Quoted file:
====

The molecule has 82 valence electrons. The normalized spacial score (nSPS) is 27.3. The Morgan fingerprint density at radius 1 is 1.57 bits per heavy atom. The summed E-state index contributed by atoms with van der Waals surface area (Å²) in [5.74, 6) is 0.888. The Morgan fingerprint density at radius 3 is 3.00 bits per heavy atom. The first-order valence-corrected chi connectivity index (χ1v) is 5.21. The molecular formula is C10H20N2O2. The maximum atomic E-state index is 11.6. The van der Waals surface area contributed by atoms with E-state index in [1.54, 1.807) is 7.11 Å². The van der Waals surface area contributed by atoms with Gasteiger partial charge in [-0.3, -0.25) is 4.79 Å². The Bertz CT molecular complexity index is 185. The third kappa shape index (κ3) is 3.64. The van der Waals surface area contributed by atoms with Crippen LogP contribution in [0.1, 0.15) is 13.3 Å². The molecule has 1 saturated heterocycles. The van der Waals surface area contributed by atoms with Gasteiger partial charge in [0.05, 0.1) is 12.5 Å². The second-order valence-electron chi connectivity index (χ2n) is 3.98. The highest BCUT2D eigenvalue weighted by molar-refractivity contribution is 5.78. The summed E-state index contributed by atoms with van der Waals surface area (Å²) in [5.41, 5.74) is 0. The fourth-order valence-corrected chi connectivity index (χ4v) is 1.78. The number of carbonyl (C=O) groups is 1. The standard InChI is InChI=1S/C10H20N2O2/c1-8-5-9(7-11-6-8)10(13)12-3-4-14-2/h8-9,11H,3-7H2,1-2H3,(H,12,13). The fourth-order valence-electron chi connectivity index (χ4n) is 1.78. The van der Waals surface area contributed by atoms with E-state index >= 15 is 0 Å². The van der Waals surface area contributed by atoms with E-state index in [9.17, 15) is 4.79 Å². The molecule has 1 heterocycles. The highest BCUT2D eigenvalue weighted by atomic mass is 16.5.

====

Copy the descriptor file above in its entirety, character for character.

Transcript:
The molecule has 82 valence electrons. The normalized spacial score (nSPS) is 27.3. The Morgan fingerprint density at radius 1 is 1.57 bits per heavy atom. The summed E-state index contributed by atoms with van der Waals surface area (Å²) in [5.74, 6) is 0.888. The Morgan fingerprint density at radius 3 is 3.00 bits per heavy atom. The first-order valence-corrected chi connectivity index (χ1v) is 5.21. The molecular formula is C10H20N2O2. The maximum atomic E-state index is 11.6. The van der Waals surface area contributed by atoms with E-state index in [1.54, 1.807) is 7.11 Å². The van der Waals surface area contributed by atoms with Gasteiger partial charge in [-0.3, -0.25) is 4.79 Å². The Bertz CT molecular complexity index is 185. The third kappa shape index (κ3) is 3.64. The van der Waals surface area contributed by atoms with Crippen LogP contribution in [0.1, 0.15) is 13.3 Å². The molecule has 1 saturated heterocycles. The van der Waals surface area contributed by atoms with Gasteiger partial charge in [0.05, 0.1) is 12.5 Å². The second-order valence-electron chi connectivity index (χ2n) is 3.98. The highest BCUT2D eigenvalue weighted by molar-refractivity contribution is 5.78. The summed E-state index contributed by atoms with van der Waals surface area (Å²) in [5.41, 5.74) is 0. The fourth-order valence-corrected chi connectivity index (χ4v) is 1.78. The number of carbonyl (C=O) groups is 1. The standard InChI is InChI=1S/C10H20N2O2/c1-8-5-9(7-11-6-8)10(13)12-3-4-14-2/h8-9,11H,3-7H2,1-2H3,(H,12,13). The fourth-order valence-electron chi connectivity index (χ4n) is 1.78. The van der Waals surface area contributed by atoms with E-state index >= 15 is 0 Å². The van der Waals surface area contributed by atoms with E-state index in [9.17, 15) is 4.79 Å². The molecule has 1 heterocycles. The highest BCUT2D eigenvalue weighted by atomic mass is 16.5.